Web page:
# WHILE loop.  If the last character was a hyphen, consider it
        # to mean that the word continues to the next line. Otherwise,
        # treat the end of line as if it were simply a space between
        # words.
        # ASCII number for blank space is 32.
        # ASCII number for hyphen is 45.
        if ( asciiArray[numAscii] == 45 ) {
            pre1 <- as.raw(asciiArray[numAscii-2])
            pre2 <- as.raw(asciiArray[numAscii-1])
        } else {
            pre1 <- as.raw(asciiArray[numAscii-1])
            pre2 <- as.raw(32)
        }
        asciiArray <- getNextBatchOfAscii(filePointer,1)
        asciiArray <- c(pre1,pre2,asciiArray)
        numAscii   <- length(asciiArray)

        lineCount   3 )

    # Close the input file.
    close(filePointer)
    print("")

    return(twoCharFreqMat)
}

# Build two-character frequency matrix.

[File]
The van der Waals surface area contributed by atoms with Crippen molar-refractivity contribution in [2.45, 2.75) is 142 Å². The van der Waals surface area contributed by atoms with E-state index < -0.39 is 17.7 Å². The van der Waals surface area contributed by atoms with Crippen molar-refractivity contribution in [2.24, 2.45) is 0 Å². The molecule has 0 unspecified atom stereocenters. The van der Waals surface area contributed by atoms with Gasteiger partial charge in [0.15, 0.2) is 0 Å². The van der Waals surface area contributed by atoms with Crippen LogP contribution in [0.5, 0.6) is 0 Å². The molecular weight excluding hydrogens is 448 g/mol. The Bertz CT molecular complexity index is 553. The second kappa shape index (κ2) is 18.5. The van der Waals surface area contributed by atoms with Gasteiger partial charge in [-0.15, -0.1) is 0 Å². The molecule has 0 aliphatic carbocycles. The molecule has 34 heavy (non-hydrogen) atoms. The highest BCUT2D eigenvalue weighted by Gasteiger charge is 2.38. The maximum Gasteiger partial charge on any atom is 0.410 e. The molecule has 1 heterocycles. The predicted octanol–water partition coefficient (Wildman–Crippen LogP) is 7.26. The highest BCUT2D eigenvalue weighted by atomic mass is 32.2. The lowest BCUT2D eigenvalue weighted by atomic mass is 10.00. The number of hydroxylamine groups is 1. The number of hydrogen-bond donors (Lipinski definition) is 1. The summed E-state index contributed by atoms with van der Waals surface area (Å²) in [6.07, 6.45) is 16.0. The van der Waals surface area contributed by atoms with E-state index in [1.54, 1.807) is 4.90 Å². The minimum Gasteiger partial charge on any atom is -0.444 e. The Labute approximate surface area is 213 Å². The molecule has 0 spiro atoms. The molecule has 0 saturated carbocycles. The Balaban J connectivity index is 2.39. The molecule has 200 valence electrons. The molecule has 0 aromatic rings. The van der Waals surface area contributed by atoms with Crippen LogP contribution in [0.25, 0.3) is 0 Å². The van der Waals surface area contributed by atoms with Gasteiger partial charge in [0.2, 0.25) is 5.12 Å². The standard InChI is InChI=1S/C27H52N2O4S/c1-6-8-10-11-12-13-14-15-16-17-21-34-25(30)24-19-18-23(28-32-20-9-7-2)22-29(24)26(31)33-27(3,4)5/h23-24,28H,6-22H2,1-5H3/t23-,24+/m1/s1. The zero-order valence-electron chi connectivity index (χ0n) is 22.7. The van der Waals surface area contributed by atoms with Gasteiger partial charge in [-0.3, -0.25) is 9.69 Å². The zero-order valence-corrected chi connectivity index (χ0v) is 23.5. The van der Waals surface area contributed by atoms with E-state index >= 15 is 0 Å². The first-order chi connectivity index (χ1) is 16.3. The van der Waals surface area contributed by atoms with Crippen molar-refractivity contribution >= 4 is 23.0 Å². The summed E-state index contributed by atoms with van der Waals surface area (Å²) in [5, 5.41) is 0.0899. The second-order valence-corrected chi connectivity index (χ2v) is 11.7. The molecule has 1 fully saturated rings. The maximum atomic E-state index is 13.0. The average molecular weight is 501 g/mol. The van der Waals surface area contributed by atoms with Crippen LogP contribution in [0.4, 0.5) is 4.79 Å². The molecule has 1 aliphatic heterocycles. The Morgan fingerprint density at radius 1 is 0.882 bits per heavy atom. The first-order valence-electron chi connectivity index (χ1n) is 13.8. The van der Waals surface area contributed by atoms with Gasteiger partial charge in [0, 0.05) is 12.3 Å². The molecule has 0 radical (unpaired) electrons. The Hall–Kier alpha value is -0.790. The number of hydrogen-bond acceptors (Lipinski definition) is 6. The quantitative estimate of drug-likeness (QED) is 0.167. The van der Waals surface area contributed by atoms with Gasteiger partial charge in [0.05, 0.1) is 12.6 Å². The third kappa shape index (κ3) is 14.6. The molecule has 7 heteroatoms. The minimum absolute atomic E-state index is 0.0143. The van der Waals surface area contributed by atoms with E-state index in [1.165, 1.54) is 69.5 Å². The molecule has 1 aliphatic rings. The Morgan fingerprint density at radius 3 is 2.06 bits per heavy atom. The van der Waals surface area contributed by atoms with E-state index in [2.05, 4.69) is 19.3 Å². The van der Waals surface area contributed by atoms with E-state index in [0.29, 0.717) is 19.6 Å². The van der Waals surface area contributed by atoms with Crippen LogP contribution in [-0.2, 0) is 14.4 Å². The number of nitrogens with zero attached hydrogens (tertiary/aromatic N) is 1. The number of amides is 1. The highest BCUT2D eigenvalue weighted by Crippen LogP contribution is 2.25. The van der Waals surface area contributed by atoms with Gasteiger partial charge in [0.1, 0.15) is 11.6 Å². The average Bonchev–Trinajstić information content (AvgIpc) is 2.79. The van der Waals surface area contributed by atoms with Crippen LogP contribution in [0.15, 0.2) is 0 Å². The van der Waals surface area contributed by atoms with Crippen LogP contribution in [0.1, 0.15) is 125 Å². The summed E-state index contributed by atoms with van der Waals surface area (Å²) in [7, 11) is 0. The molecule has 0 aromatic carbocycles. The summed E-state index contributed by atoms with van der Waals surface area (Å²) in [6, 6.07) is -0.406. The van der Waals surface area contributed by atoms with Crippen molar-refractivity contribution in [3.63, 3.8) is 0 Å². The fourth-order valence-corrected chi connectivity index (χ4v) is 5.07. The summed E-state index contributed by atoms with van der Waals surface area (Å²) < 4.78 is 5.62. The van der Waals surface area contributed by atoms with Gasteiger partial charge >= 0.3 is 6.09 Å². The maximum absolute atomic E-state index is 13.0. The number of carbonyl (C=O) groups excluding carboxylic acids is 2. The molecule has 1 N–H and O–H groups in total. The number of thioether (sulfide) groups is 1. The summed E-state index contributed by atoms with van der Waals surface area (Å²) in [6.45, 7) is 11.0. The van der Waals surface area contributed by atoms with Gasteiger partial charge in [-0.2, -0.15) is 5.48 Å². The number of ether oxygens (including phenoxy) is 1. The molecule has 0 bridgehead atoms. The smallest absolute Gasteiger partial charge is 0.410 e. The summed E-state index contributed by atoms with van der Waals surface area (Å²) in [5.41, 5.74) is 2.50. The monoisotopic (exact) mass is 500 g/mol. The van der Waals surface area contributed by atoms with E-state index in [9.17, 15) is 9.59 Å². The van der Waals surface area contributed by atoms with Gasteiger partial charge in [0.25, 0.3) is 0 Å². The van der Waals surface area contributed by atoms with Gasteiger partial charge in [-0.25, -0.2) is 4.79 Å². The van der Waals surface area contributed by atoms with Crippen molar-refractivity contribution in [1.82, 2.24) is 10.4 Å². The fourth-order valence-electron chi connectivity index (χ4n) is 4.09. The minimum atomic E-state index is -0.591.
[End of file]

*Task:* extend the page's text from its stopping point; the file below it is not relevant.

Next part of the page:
fileName       <- "DunwichHorror.txt"
twoCharFreqMat <- buildTwoCharacterFreqMatrix(fileName)

# Generate 10 random sentences.
for ( k in 1:10 ) {
    sentence <- generateSentence(twoCharFreqMat,2000)
    print(sentence)
    flush.console()
}


Addendum (09/08/11): Here’s a random academic sentence generator. And here’s a Postmodernism Generator (every time you click on that link, you get a new random essay, reminiscent of the Sokal Affair). Here’s an example of output, complete with Lovecraftian references: Lacanist obscurity in the works of Joyce.

Ubbo-Sathla, Gray Goo, and The Devouring Mother

Earlier, I had mentioned the fictional Outer God Ubbo-Sathla, a creation of writer Clark Ashton Smith and set in the same Lovecraftian universe as Cthulhu and Yog-Sothoth. I find Ubbo-Sathla interesting because of a creepy similarity to certain vegetative goddesses of ancient mythology.